You might be one of the many people feeling swamped and exasperated by complex regional pain syndrome (CRPS) or reflex sympathetic dystrophy (RSD). Proficient interventional pain medicine physician Tarek H. Shahbandar, MD, offers treatments to reduce your pain and enhance your well-being at the Pain Physicians of Indiana, P.C., in Merrillville, Indiana. Schedule your personal consultation online or call the office today.
CRPS or reflex sympathetic dystrophy (RSD) refers to a form of chronic pain that typically affects one of your legs or arms.
The symptoms of CRPS include:
Symptoms can vary and change over time. In some cases, the affected limb can become cold and pale or undergo skin and nail changes, muscle spasms, and tightening. Once these changes take place, CRPS is often irreversible.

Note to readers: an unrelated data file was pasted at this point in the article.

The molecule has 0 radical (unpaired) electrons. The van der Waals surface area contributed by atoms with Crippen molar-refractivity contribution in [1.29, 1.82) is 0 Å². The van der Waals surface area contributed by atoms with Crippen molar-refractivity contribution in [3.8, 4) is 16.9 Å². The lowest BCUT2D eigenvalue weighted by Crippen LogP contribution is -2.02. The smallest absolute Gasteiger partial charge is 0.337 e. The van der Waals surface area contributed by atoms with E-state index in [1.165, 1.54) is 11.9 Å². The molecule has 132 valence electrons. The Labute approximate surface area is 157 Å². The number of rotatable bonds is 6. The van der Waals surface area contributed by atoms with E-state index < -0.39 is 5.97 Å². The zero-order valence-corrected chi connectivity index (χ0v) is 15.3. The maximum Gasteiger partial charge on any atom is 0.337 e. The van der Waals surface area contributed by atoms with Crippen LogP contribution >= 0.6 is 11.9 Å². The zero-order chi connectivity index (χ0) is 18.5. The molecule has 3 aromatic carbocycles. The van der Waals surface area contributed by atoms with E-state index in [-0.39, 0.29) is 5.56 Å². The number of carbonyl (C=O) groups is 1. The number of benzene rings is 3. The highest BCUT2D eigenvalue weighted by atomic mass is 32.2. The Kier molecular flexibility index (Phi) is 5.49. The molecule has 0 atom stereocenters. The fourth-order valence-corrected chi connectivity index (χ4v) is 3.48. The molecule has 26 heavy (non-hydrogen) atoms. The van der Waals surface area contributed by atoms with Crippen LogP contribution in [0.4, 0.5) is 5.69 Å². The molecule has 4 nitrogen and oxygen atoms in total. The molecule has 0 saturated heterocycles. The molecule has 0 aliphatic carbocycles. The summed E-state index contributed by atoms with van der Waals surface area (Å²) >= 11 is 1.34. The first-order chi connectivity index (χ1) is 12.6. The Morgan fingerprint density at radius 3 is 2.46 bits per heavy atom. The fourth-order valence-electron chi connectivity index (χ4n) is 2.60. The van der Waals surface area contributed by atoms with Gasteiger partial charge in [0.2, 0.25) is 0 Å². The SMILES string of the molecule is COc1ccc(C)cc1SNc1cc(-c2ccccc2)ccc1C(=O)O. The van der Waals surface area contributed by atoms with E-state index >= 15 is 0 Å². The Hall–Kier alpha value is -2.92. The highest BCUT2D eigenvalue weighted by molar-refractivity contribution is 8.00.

CRPS can occasionally spread from the source to other areas of your body, such as the opposite limb.
For some people, the signs and symptoms of CRPS subside on their own, but in other cases, symptoms can persist for months or even years.
The cause of CRPS isn’t clear. It’s thought to be the result of a trauma or injury or an abnormality of the inflammatory responses and the central and peripheral nervous systems. Many cases occur after a forceful trauma to your leg or arm, and other causes include a:
When looking at the initial injury, a telltale sign is that the pain you suffer may seem disproportionate to its severity.
There are two types of CRPS that have similar symptoms, but different causes. Type 1 CRPS happens following an injury that didn’t cause direct damage to the nerves in your affected limb. Around 90% of people with CRPS have Type 1. Type 2, sometimes called causalgia, follows a distinct nerve injury.
After an in-depth discussion of your symptoms, a review of your medical and family history, and a physical exam and additional testing, Dr. Tarek Shahbandar devises a treatment plan and might suggest:
Click here on the web or call the Pain Physicians of Indiana, P.C., office to schedule empathic care for your CRPS today.